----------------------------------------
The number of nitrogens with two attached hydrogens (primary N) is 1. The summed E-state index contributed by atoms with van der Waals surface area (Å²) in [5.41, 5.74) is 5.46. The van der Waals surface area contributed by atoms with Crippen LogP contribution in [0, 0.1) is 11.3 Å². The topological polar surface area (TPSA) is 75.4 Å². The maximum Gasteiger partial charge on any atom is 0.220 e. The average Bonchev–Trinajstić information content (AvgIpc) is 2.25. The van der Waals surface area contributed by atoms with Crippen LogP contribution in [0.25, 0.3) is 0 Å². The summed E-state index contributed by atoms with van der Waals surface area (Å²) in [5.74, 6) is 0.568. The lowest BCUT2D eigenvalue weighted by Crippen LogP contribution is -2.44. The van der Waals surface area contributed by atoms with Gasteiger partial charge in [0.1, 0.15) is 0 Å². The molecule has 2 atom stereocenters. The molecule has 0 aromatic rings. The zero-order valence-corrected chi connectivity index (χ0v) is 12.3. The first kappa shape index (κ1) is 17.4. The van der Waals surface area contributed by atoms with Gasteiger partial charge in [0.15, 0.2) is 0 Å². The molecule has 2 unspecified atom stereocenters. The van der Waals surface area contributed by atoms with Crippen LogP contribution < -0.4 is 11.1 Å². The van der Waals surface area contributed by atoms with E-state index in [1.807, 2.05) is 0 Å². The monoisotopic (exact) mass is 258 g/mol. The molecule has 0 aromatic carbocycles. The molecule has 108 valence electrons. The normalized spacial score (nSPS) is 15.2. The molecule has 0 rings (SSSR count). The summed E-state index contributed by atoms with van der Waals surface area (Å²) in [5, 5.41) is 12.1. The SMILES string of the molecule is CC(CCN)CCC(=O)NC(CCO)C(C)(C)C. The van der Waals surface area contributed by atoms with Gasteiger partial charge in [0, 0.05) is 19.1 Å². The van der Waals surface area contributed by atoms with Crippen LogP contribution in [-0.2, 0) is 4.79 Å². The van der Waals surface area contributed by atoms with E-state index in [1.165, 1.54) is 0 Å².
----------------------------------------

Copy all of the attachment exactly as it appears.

The number of nitrogens with two attached hydrogens (primary N) is 1. The summed E-state index contributed by atoms with van der Waals surface area (Å²) in [5.41, 5.74) is 5.46. The van der Waals surface area contributed by atoms with Crippen LogP contribution in [0, 0.1) is 11.3 Å². The topological polar surface area (TPSA) is 75.4 Å². The maximum Gasteiger partial charge on any atom is 0.220 e. The average Bonchev–Trinajstić information content (AvgIpc) is 2.25. The van der Waals surface area contributed by atoms with Crippen LogP contribution in [0.25, 0.3) is 0 Å². The summed E-state index contributed by atoms with van der Waals surface area (Å²) in [5.74, 6) is 0.568. The lowest BCUT2D eigenvalue weighted by Crippen LogP contribution is -2.44. The van der Waals surface area contributed by atoms with Gasteiger partial charge in [0.1, 0.15) is 0 Å². The molecule has 2 atom stereocenters. The molecule has 0 aromatic rings. The zero-order valence-corrected chi connectivity index (χ0v) is 12.3. The first kappa shape index (κ1) is 17.4. The van der Waals surface area contributed by atoms with Gasteiger partial charge in [0.15, 0.2) is 0 Å². The molecule has 2 unspecified atom stereocenters. The van der Waals surface area contributed by atoms with Crippen LogP contribution < -0.4 is 11.1 Å². The van der Waals surface area contributed by atoms with E-state index in [1.807, 2.05) is 0 Å². The monoisotopic (exact) mass is 258 g/mol. The molecule has 0 aromatic carbocycles. The molecule has 108 valence electrons. The normalized spacial score (nSPS) is 15.2. The molecule has 0 rings (SSSR count). The summed E-state index contributed by atoms with van der Waals surface area (Å²) in [5, 5.41) is 12.1. The SMILES string of the molecule is CC(CCN)CCC(=O)NC(CCO)C(C)(C)C. The van der Waals surface area contributed by atoms with Gasteiger partial charge in [0, 0.05) is 19.1 Å². The van der Waals surface area contributed by atoms with Crippen LogP contribution in [-0.2, 0) is 4.79 Å². The van der Waals surface area contributed by atoms with E-state index in [1.165, 1.54) is 0 Å².